• Trawl a few more shops for a few more clothes knowing you have to repeat the 'take it home and bring it back if it ain't right' shinanigans.  
  • Then go have coffee. 
The Take It To The Toilet Method :
  • Go shopping around four p.m. when all the shops open. 
  • Make your selections as above. 
  • During early evening salat (around 6p.m.) take your clothes to the ladies toilets and try them on.  Many of the larger malls have fitting rooms in the ladies toilets (which completely negates the previous disroboing arguement, but hei aha!).  Get there early though, every other women and female teen will be there for the same purpose.

    For the smaller malls, with no fitting rooms, be careful not to drop your selections in the dunny or on a wet toilet floor.
  • After salat, return what you don't want to keep. 
  • Then trawl a few more shops for a few more clothes and at the late evening salat (around 8pm) repeat the try on process. 
  • Return what you don't want to keep. 
  • Then go have coffee.  You deserve it.
Option three is similar to option two except you don't wait for Salat, you head to the ladies bathroom as soon as you've purchased your clothes from a shop, and bring em straight back if they don't fit. 

This sounds easy but factor in walking time to bathroom which, for some strange reason is as far from the shops as possible and waiting time as the salesman deals with other customers while you wait to return what you just bought 10 mintues ago because it was yuk.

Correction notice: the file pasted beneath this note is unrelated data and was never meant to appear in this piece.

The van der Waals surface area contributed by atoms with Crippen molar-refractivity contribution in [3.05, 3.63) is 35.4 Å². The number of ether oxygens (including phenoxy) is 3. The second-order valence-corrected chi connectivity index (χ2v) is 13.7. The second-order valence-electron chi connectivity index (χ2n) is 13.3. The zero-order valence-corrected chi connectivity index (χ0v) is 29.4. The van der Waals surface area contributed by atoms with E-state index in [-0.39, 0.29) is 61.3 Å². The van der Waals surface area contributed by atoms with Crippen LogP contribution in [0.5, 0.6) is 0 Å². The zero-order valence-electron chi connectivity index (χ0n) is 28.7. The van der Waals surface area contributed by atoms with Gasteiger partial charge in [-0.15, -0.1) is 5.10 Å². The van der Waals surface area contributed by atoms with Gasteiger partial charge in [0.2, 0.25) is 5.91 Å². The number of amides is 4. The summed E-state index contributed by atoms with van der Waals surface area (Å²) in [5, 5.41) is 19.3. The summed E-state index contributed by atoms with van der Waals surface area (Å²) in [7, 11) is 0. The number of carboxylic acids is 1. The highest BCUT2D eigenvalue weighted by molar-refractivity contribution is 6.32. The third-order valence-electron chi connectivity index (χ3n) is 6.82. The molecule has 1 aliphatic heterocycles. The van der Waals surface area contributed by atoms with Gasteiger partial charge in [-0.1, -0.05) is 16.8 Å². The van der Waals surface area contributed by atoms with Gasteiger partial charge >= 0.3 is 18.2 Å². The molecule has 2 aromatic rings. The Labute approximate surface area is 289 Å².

I find the entire shopping process, regardless of the option utilised, extremely expensive, time consuming and a right pain.  I might look more fondly on the whole process if I enjoyed shopping. I don't.

The only good thing about the whole shopping expedition is that returning clothes is not a problem.
And the coffee afterwards.


Option four should only be utilised if you're buying cheap clothes for running around the house.  Basically you try them on over the top of your abaya, or find a corner of the shop as far from prying eyes as possible and do a quick change, trying clothes on top of your existing garments. 

I have done this, usually with Glenn as lookout. 

I'm not actually worried about shop assistants having a perve - as previously mentioned the body is going to hell in a handbasket and the shock value might stop them from attempting to sneak a peak ever again.  My main concern is for those Saudi women who can get quite upset at the antics of uncouth westerners. That thing they do with their eyes boring a hole in you is quite disconcerting,

I admit to having a couple of garments in my drawers that don't get worn and because they look horrible but have kept because the idea of heading back out to the mall again in less than a week to return them was not making me excited.  As I've mentioned previously - shopping and I don't mix.  One day, when I get around to a clothing spring clean, I'll likely take them to the nearest mosque clothing bin.

There is one other option for us buying an evening gown for the ball - fly to Paris for the weekend.
Can you see that happening?

Nope, this years ball season will see me once again in last years ball gown though I may splash out on a couple of new accessories just to bling it up a bit.





Ka Kite,
Kiwi